What if I don’t feel led to ask people for money?

Holmes: If you don’t feel led to ask people for money, try to determine who’s doing the leading. Is it the Holy Spirit? Then do what He says. Is it God’s Word? Re-read God’s Word on the subject of asking for money.

God directed the children of Israel to ask the Egyptians for gold and silver before they left for the promised land. David asked the leaders of Israel for gifts for the building of the first temple. Jesus instructed the disciples to give. Paul asked the churches he had started for support for relief of the saints in Jerusalem. You can’t say you’re not led to ask because of what it says in God’s Word.

Perhaps it’s you that’s leading you not to ask people for money. It’s definitely outside the comfort zone for most of us. But God expects us to do things not within our comfort zone.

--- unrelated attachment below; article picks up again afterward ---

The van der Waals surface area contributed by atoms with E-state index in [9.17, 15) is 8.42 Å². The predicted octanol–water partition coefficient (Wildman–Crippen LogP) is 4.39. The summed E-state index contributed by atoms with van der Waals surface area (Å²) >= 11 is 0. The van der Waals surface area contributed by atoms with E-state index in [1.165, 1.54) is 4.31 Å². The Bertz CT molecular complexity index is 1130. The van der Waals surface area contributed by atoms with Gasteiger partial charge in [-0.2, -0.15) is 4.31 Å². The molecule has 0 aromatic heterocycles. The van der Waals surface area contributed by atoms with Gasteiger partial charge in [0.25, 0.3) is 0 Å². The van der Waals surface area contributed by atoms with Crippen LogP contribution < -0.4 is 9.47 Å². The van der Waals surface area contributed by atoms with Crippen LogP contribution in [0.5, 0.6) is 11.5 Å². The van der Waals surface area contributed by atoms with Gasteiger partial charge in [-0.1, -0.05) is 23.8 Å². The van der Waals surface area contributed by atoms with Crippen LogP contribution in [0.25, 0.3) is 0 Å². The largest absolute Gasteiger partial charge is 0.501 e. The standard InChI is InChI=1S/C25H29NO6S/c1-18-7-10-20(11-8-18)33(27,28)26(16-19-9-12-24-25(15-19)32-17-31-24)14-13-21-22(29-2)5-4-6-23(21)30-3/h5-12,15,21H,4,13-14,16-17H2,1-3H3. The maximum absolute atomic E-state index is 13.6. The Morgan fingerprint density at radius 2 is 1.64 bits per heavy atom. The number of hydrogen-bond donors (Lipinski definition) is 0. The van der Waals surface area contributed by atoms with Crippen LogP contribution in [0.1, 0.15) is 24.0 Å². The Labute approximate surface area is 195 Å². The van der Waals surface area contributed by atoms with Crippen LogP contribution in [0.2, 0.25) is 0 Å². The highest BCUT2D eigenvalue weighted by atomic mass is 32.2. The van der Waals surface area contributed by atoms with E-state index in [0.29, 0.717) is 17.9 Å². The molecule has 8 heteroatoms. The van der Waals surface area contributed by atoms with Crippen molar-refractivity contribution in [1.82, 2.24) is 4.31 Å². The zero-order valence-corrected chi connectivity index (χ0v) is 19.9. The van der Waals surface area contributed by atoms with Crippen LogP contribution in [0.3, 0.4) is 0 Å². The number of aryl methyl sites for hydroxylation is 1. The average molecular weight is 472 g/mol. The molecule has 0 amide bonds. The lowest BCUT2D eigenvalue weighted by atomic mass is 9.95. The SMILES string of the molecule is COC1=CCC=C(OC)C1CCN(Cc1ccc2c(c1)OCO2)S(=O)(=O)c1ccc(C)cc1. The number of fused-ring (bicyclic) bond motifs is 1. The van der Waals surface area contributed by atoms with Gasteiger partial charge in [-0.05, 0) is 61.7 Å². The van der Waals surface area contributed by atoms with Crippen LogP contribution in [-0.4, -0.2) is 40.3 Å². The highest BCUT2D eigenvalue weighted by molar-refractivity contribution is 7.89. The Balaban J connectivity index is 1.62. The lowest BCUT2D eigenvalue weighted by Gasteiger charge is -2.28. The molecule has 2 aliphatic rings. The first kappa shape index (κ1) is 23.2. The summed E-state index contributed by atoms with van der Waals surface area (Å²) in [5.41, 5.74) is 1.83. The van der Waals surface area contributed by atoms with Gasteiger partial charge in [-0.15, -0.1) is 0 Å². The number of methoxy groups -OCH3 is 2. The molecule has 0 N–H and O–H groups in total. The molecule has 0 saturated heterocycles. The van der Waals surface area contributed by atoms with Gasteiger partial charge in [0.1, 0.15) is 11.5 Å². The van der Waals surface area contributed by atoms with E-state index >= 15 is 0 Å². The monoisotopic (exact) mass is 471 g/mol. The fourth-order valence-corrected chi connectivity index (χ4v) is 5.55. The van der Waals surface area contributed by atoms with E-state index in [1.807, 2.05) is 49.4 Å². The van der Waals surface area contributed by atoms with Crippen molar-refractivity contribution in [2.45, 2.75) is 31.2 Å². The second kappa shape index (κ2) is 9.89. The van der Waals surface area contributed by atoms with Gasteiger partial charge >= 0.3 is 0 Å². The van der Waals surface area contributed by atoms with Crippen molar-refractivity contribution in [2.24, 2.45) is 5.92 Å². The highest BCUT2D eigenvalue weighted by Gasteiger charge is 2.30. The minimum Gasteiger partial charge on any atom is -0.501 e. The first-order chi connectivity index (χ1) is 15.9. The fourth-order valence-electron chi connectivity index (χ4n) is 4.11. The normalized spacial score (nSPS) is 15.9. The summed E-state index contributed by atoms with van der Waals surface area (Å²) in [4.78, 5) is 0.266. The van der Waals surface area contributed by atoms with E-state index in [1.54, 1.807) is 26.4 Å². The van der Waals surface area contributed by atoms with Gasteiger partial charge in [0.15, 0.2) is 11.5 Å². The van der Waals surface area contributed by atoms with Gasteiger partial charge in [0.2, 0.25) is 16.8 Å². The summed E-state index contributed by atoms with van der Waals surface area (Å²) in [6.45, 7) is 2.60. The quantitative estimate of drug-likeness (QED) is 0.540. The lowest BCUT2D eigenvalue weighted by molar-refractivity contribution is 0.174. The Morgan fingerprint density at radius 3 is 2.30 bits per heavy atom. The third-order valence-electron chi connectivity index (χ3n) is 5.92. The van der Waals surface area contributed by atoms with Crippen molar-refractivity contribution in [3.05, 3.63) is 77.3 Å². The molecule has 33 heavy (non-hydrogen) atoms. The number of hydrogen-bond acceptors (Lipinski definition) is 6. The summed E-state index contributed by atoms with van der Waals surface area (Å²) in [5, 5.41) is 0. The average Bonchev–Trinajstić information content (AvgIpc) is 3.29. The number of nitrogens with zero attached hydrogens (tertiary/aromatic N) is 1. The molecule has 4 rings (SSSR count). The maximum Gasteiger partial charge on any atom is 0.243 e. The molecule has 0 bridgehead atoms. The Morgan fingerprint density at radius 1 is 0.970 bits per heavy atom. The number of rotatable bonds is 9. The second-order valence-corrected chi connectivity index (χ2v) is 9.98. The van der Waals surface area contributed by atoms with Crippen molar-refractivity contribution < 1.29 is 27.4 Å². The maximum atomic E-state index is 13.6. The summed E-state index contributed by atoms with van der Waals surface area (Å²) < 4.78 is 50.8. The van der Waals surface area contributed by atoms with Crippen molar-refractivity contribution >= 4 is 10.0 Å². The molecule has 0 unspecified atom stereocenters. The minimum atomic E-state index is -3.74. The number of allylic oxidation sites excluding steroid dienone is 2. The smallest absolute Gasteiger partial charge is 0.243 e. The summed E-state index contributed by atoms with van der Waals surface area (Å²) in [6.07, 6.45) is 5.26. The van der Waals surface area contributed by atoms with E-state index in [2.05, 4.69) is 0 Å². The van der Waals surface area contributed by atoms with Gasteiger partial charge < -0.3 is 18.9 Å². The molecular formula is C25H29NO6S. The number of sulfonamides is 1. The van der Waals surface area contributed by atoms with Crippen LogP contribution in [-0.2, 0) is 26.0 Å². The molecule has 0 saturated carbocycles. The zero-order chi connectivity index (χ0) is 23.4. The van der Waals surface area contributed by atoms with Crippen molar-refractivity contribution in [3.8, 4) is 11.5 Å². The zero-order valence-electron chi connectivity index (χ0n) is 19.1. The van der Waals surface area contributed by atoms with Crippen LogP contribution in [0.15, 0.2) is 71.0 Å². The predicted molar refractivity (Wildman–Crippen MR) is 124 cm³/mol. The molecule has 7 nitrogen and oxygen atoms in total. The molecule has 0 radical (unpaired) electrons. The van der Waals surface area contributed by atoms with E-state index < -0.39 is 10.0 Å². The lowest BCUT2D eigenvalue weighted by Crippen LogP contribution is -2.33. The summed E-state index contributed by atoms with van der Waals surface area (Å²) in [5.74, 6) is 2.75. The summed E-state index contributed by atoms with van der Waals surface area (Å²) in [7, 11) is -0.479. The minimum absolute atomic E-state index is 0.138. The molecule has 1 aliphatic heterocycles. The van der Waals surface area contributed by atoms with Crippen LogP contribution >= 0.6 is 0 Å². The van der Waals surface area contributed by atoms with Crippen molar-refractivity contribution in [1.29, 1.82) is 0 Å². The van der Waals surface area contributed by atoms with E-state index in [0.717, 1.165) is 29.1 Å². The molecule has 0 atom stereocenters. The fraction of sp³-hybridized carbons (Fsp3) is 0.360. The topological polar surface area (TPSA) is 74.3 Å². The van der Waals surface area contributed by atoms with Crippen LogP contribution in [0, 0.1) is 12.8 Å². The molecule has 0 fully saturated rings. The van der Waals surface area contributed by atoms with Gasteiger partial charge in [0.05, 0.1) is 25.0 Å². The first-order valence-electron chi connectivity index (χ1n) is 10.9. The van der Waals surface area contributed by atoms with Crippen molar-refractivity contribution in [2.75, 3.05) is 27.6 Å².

Somehow, many missionaries have gotten the idea that asking for money shows a lack of faith. Actually the opposite is true. James says faith without works is dead. You can’t have faith that something is going to happen by sitting around waiting for it to happen. Hebrews 11, the great faith “hall of fame” chapter, lists people of faith. Many verses start with the phrase “by faith,” immediately followed by something they did. Don’t confuse faith with wishful thinking. Expressing your faith means taking action to make sure the money does come in.

Betty: If you feel that you have a calling to be silent about your needs, first of all I would just say you better make sure that is from the Lord and not just your own style preference, because most people would say, “Well, I just prefer not to.” Just because we prefer not to doesn’t mean that God doesn’t want us to. He often wants us to do things that are uncomfortable.

But if you truly feel that God does not want you to share your needs, then you need to obey what the Lord is telling you to do. You need to be silent in terms of letting your needs be known, but you should certainly follow the same principles that George Mueller and Hudson Taylor did with keeping up with relationships and keeping up with letting people know what’s happening in the ministry. If you feel led not to let your needs be known, your primary responsibility then is to keep handling the relationships right and to ask the Lord what else He wants you to do.